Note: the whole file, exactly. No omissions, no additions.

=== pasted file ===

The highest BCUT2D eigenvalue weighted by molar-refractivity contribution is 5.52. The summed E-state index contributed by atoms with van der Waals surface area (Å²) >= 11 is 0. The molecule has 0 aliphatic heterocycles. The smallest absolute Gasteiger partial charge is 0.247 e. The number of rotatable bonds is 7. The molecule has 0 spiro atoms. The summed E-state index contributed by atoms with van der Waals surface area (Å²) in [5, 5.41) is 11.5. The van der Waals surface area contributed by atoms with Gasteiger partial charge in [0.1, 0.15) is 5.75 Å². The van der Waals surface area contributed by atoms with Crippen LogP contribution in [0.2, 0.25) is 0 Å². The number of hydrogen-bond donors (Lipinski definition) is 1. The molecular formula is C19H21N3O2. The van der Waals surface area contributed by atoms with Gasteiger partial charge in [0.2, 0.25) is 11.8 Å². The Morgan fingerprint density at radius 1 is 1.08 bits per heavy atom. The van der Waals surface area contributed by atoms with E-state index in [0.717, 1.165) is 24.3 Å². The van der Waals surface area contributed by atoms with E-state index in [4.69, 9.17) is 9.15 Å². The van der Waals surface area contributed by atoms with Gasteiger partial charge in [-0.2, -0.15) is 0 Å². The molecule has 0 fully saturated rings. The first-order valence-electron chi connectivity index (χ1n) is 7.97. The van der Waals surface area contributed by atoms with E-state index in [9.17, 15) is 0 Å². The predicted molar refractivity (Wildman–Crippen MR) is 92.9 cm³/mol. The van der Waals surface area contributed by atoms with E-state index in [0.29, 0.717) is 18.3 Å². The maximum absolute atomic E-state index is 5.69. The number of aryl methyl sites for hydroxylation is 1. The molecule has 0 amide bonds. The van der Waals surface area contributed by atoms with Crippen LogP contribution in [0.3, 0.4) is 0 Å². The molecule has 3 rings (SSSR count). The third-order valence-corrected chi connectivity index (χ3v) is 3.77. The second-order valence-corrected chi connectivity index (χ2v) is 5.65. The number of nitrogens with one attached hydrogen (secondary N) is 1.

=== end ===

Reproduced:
The highest BCUT2D eigenvalue weighted by molar-refractivity contribution is 5.52. The summed E-state index contributed by atoms with van der Waals surface area (Å²) >= 11 is 0. The molecule has 0 aliphatic heterocycles. The smallest absolute Gasteiger partial charge is 0.247 e. The number of rotatable bonds is 7. The molecule has 0 spiro atoms. The summed E-state index contributed by atoms with van der Waals surface area (Å²) in [5, 5.41) is 11.5. The van der Waals surface area contributed by atoms with Gasteiger partial charge in [0.1, 0.15) is 5.75 Å². The van der Waals surface area contributed by atoms with Crippen LogP contribution in [0.2, 0.25) is 0 Å². The number of hydrogen-bond donors (Lipinski definition) is 1. The molecular formula is C19H21N3O2. The van der Waals surface area contributed by atoms with Gasteiger partial charge in [0.2, 0.25) is 11.8 Å². The Morgan fingerprint density at radius 1 is 1.08 bits per heavy atom. The van der Waals surface area contributed by atoms with E-state index in [0.717, 1.165) is 24.3 Å². The van der Waals surface area contributed by atoms with E-state index in [4.69, 9.17) is 9.15 Å². The van der Waals surface area contributed by atoms with Gasteiger partial charge in [-0.2, -0.15) is 0 Å². The molecule has 0 fully saturated rings. The first-order valence-electron chi connectivity index (χ1n) is 7.97. The van der Waals surface area contributed by atoms with E-state index in [9.17, 15) is 0 Å². The predicted molar refractivity (Wildman–Crippen MR) is 92.9 cm³/mol. The van der Waals surface area contributed by atoms with E-state index in [0.29, 0.717) is 18.3 Å². The maximum absolute atomic E-state index is 5.69. The number of aryl methyl sites for hydroxylation is 1. The molecule has 0 amide bonds. The van der Waals surface area contributed by atoms with Crippen LogP contribution in [0.3, 0.4) is 0 Å². The molecule has 3 rings (SSSR count). The third-order valence-corrected chi connectivity index (χ3v) is 3.77. The second-order valence-corrected chi connectivity index (χ2v) is 5.65. The number of nitrogens with one attached hydrogen (secondary N) is 1.